Thursday, October 25, 2007
Well. Now it's three years in a row that I arrive at the celebration of my blog's birthday tired and not quite in a writing mood. Fortunately for me this time around, I wasn't up until 3:00 in the morning the night before, although I do find myself putting off some blog maintenance I had in mind, sort of like on my first blogging anniversary. (I will be updating the list of favorite posts and sidebar links some time soon -- just not today as I'd hoped.)
Unlike on those previous two blogiversaries, though, I have been thinking more about blogging, my writing career, and life in general this time around. Indeed, as I glance back at those other two blogiversary posts and the post that started it all, I am struck by how much I have changed as a writer, as a thinker, and as a person over that time.
I began blogging for several reasons, the central ones being that I want to pursue a career of some kind in opinion writing (be that on the side or full-time), but that I was unclear how best to proceed. The friend who, over a sociable pint, first got me to consider blogging, provided an important part of the answer. People have been discovered and managed to achieve national prominence through blogging since the rise of the medium.
Experience and the gradual accumulation of knowledge that comes with it are providing the rest of the answer. I argue from a perspective that is just now gaining greater prominence culturally and in the public debate. The upside is that I'm getting in on the ground floor. The downside is that there will likely not be, even in the best of circumstances, a rapid rise to fame: Most people do not necessarily want to hear what I have to say. In addition, I have learned, I think from Scott Adams, that success even for someone more mainstream does not come overnight. If I recall correctly, he labored for about a decade before Dilbert became a household name.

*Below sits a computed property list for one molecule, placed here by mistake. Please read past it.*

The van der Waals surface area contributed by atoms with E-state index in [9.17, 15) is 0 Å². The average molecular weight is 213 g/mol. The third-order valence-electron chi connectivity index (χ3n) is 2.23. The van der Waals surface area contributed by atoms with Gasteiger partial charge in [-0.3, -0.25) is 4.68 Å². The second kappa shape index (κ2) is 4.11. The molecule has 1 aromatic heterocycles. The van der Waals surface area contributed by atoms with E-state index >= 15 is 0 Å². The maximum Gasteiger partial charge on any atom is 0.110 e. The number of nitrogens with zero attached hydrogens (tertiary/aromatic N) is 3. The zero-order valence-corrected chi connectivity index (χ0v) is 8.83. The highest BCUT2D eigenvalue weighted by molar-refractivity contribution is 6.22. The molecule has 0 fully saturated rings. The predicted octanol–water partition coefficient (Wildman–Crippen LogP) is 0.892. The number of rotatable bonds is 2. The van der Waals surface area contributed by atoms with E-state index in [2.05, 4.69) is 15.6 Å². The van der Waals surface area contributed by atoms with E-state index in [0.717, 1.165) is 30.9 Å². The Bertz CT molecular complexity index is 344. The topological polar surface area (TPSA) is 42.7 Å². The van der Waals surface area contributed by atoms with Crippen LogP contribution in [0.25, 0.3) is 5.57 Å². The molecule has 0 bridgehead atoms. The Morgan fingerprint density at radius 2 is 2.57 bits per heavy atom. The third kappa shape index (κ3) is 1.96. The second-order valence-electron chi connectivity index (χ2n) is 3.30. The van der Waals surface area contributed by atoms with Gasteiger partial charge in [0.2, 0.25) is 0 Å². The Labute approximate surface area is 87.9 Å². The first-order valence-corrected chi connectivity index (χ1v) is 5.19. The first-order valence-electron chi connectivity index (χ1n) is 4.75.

It is with that as a backdrop that I have been thinking lately about how blogging will fit into the picture of my pursuit of a writing career, including the question of whether to continue at all. (Coincidentally, I was thinking hardest about that very question the morning that news of John Cox and Allen Forkum's decision to stop cartooning struck me like a lightning bolt from my feed reader.) Writing daily takes time and energy, even when it comes easily to me, which, fortunately, it normally does.
The question is: Am I gaining enough value from my blogging to justify the expense? Monetarily, no. Or at least not yet. But as I have watched my audience slowly grow in numbers while continuing to be of high quality, I have received encouragement as a writer. In fact, some people I hold in very high regard either follow this blog or have told me personally -- without my asking -- that they like my writing. Furthermore, one doesn't occasionally get links out of the blue from the likes of City Journal if one isn't doing something right.
Indeed, over the past year, although my output of formal writing has been low (and very frustrating for me), I am undertaking two projects (and may participate in a third) that stand to further my writing career in one way or another, be that improving my approach to writing to the point that I will more consistently produce publishable work, making myself known to a broader audience, or even perhaps getting paid to write something for the first time. All this has been during a year that has been exceedingly busy with no signs of slowing down, but during which I still managed a fairly regular posting schedule.